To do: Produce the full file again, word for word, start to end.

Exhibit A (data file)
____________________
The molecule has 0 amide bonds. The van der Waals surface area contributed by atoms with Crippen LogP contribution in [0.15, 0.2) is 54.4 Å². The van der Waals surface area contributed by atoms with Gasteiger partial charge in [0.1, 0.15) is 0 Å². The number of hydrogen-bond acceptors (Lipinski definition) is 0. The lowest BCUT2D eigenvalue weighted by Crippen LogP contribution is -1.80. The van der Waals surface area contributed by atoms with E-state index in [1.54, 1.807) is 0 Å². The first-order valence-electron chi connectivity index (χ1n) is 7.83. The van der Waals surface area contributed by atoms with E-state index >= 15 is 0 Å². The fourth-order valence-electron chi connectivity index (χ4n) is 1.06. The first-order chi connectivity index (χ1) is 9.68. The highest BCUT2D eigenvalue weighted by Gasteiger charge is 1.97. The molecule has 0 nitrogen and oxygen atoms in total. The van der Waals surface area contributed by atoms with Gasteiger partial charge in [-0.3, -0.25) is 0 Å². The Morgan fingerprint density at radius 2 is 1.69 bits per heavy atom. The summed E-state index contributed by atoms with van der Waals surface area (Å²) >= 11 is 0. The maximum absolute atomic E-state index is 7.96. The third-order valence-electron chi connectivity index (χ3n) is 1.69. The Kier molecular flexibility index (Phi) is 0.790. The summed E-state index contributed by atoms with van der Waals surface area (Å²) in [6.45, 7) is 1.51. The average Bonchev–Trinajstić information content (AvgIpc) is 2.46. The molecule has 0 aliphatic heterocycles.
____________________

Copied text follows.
The molecule has 0 amide bonds. The van der Waals surface area contributed by atoms with Crippen LogP contribution in [0.15, 0.2) is 54.4 Å². The van der Waals surface area contributed by atoms with Gasteiger partial charge in [0.1, 0.15) is 0 Å². The number of hydrogen-bond acceptors (Lipinski definition) is 0. The lowest BCUT2D eigenvalue weighted by Crippen LogP contribution is -1.80. The van der Waals surface area contributed by atoms with E-state index in [1.54, 1.807) is 0 Å². The first-order valence-electron chi connectivity index (χ1n) is 7.83. The van der Waals surface area contributed by atoms with E-state index >= 15 is 0 Å². The fourth-order valence-electron chi connectivity index (χ4n) is 1.06. The first-order chi connectivity index (χ1) is 9.68. The highest BCUT2D eigenvalue weighted by Gasteiger charge is 1.97. The molecule has 0 nitrogen and oxygen atoms in total. The van der Waals surface area contributed by atoms with Gasteiger partial charge in [-0.3, -0.25) is 0 Å². The Morgan fingerprint density at radius 2 is 1.69 bits per heavy atom. The summed E-state index contributed by atoms with van der Waals surface area (Å²) >= 11 is 0. The maximum absolute atomic E-state index is 7.96. The third-order valence-electron chi connectivity index (χ3n) is 1.69. The Kier molecular flexibility index (Phi) is 0.790. The summed E-state index contributed by atoms with van der Waals surface area (Å²) in [6.45, 7) is 1.51. The average Bonchev–Trinajstić information content (AvgIpc) is 2.46. The molecule has 0 aliphatic heterocycles.